Find Satisfaction in the Law: Columns: Career Choice and Satisfaction in the Legal Profession

Career Choice and Satisfaction in the Legal Profession

By Mark L. Byers, Ph.D.

Career Planning and Adult Development Journal

Spring 1996, Volume 12, Number 1, Chapter 1

Career counselors whose clients include many attorneys need to be well informed about career choice and satisfaction in the legal profession. The world of the law student or practicing attorney is highly idiosyncratic; without background information such as that found in this journal, the non- specialist may lack the framework for understanding the concerns of lawyer clients. This article reviews the motives for choosing a life in the law and the pattern of satisfactions and discontents that pervade legal practice.

As one of the traditional professions, law attracts its adherents for reasons which resonate in the American psyche. A field employing an array of skills in a veritable decathlon of intellectual and interpersonal challenges, it attracts individuals with ambitious goals and a long history of achievement. Because the profession is linked to the exercise of power in society and the articulation of social ideals, it appeals to a mix of self aggrandizement and idealism. However, as conditions of practice have changed, these traditional satisfactions have been called into question and career aspirations affected at all levels.

No career assessment of attorneys is complete, therefore, without investigating the client's investment in the symbolic and actual rewards of the profession, and taking her bearings in the turbulent sea of professional change. This paper attempts an overview of lawyer career choice and job satisfaction, drawing upon clinical observation, recent survey data, and a bit of ex cathedra speculation.

Choosing the Law

In a small inset, the May 5, 1991 Wall Street Journal reported with ironic glee figures from a survey "revealing" that aspiring lawyers claim to be motivated by intellectual challenge while maintaining that others are driven by financial ambition. The Journal's glee and the subjects' responses both reflect an ambivalence which, since the time of de Tocqueville, has characterized our attitudes toward lawyers and the professions in general.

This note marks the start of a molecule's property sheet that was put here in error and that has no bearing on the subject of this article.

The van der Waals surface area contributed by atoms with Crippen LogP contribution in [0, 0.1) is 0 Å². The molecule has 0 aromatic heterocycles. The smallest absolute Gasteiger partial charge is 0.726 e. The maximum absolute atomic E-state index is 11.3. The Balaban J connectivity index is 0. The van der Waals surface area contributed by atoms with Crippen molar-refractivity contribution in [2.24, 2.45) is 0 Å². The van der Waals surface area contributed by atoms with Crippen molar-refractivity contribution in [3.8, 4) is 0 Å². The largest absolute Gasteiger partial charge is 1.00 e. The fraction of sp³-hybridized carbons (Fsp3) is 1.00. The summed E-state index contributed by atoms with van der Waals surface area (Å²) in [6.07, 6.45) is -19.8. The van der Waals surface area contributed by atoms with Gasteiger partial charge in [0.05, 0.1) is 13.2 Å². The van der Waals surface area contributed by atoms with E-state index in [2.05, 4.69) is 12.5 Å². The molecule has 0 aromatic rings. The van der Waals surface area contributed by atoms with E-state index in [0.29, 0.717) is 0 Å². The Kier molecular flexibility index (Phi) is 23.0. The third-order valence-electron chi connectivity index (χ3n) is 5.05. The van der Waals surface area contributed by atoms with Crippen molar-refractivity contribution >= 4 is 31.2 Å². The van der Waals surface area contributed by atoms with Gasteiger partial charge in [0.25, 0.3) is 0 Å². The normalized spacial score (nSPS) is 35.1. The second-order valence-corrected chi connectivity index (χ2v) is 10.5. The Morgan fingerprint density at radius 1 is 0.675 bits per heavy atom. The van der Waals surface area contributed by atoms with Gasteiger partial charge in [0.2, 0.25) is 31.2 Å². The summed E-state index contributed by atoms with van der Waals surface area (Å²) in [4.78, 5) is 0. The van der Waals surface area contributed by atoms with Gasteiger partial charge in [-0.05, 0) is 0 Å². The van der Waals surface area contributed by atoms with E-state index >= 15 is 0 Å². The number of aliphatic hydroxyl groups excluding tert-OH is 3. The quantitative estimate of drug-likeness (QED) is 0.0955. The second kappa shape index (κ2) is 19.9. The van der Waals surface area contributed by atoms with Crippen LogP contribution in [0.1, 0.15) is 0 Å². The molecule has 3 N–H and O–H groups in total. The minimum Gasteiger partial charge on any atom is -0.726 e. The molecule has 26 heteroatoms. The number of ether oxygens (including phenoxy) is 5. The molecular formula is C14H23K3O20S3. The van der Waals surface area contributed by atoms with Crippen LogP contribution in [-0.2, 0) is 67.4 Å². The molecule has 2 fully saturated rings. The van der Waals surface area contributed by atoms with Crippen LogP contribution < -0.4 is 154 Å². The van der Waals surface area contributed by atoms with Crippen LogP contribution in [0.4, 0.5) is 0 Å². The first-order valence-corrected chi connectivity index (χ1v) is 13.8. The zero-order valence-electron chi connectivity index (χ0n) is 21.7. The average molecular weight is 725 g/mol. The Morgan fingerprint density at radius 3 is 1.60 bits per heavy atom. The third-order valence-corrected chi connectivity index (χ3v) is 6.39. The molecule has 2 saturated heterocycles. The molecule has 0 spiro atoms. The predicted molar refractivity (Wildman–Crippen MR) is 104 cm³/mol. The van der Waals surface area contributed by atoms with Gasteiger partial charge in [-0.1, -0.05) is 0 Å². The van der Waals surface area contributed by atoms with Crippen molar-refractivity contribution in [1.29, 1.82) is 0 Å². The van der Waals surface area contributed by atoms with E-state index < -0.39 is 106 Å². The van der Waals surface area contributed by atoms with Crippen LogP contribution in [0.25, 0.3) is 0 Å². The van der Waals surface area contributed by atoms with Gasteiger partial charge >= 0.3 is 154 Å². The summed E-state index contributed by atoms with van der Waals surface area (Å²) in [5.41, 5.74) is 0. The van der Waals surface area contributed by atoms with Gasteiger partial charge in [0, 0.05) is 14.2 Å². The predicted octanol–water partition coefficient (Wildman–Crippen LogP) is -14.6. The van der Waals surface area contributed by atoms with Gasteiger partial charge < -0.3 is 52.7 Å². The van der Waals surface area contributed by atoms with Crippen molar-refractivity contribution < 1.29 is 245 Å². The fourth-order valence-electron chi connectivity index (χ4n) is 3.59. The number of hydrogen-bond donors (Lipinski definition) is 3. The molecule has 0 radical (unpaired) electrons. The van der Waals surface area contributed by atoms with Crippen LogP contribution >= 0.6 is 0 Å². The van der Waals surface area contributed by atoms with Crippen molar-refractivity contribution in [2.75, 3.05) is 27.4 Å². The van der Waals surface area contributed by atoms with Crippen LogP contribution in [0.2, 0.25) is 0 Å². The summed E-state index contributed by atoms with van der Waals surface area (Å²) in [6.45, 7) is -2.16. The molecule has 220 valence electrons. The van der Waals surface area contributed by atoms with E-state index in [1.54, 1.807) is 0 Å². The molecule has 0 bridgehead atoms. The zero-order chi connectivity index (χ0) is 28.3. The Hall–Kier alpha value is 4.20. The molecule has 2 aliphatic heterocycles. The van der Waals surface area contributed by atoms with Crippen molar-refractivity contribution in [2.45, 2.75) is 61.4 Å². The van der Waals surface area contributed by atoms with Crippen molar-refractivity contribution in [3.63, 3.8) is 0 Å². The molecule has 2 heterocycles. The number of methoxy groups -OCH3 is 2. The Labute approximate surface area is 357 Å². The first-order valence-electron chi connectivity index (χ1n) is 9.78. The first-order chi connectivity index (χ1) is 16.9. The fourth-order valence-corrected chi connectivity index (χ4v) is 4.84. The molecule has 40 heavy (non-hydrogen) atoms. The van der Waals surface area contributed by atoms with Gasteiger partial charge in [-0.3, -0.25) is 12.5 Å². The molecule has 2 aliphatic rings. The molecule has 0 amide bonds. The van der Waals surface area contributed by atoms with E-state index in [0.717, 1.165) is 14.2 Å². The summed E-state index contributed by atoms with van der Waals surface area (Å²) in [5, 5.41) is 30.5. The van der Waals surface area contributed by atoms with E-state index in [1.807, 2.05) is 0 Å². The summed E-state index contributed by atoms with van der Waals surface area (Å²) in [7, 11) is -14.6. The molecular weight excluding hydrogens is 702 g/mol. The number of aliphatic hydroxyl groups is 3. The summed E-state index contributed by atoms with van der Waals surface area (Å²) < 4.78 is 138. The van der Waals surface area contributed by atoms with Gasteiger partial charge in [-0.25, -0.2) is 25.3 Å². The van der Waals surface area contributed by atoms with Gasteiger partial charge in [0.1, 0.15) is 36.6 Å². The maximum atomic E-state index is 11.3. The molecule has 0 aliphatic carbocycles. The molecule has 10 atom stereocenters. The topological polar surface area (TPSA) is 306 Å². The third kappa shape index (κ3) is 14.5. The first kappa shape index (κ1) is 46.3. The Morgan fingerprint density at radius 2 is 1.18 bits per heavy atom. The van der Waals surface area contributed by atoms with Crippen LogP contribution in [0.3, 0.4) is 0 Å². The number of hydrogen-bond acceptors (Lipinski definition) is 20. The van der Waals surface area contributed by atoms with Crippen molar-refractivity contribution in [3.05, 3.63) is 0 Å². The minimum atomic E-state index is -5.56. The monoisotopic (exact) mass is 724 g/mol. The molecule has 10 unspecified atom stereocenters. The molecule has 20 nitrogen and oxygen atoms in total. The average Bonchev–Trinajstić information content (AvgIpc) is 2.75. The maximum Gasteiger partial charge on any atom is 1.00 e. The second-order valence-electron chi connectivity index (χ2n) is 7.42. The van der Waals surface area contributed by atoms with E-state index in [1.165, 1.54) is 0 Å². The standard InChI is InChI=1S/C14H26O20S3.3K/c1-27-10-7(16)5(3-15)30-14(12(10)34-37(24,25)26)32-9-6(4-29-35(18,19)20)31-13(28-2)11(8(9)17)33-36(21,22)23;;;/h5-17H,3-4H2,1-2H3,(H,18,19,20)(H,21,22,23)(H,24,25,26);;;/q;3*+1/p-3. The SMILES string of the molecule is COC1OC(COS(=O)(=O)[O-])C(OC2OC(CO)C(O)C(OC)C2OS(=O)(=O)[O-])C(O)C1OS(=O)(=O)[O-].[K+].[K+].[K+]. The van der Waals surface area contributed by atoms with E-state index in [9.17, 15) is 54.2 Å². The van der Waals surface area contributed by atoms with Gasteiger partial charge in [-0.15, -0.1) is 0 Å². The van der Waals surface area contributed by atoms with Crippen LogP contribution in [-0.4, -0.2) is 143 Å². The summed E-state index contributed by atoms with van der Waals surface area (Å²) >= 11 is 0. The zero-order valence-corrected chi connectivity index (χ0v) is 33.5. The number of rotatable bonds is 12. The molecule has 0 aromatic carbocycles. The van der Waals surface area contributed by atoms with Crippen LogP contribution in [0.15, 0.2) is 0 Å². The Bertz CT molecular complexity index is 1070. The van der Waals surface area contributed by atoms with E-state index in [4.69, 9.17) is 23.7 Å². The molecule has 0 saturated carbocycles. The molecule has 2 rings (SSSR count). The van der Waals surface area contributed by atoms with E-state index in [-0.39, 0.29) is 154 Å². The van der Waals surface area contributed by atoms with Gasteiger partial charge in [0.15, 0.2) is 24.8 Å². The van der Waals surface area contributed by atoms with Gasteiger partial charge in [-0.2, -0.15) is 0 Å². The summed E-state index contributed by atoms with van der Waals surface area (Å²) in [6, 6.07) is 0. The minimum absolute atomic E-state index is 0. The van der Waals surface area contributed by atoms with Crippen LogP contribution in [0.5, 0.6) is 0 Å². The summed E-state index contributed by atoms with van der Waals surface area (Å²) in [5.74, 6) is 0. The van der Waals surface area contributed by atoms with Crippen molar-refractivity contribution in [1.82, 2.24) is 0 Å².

History has much to do with this ambivalence. Burton Bledstein (1974) suggests that in nineteenth century America, the professions throve as a counterbalance to new business elites, forming an intellectual and meritocratic aristocracy. Their knowledge was convertible to power in an era increasingly dependent on scientific and technical expertise for business expansion and social progress. Lawyers played a growing role in designing and codifying the complex social and economic policies which proliferated throughout the century. According to Bledstein, a watershed occurred in 1854, when the American production of lawyers exceeded the production of preachers, signaling a major shift in social values and in the locus of power in society.

As a consequence of these developments, professionals were privileged in many ways. Professionals were independent, because they were masters of their esoteric domain; they were few, because of the talent and arduous training required of them; they were powerful, because of the knowledge monopoly they possessed; they were dedicated, because they put that knowledge at the service of society; and they were uniquely fulfilled in their calling, because they were assumed to be following a passion. Moreover, they were far from poor, and often close to the rich.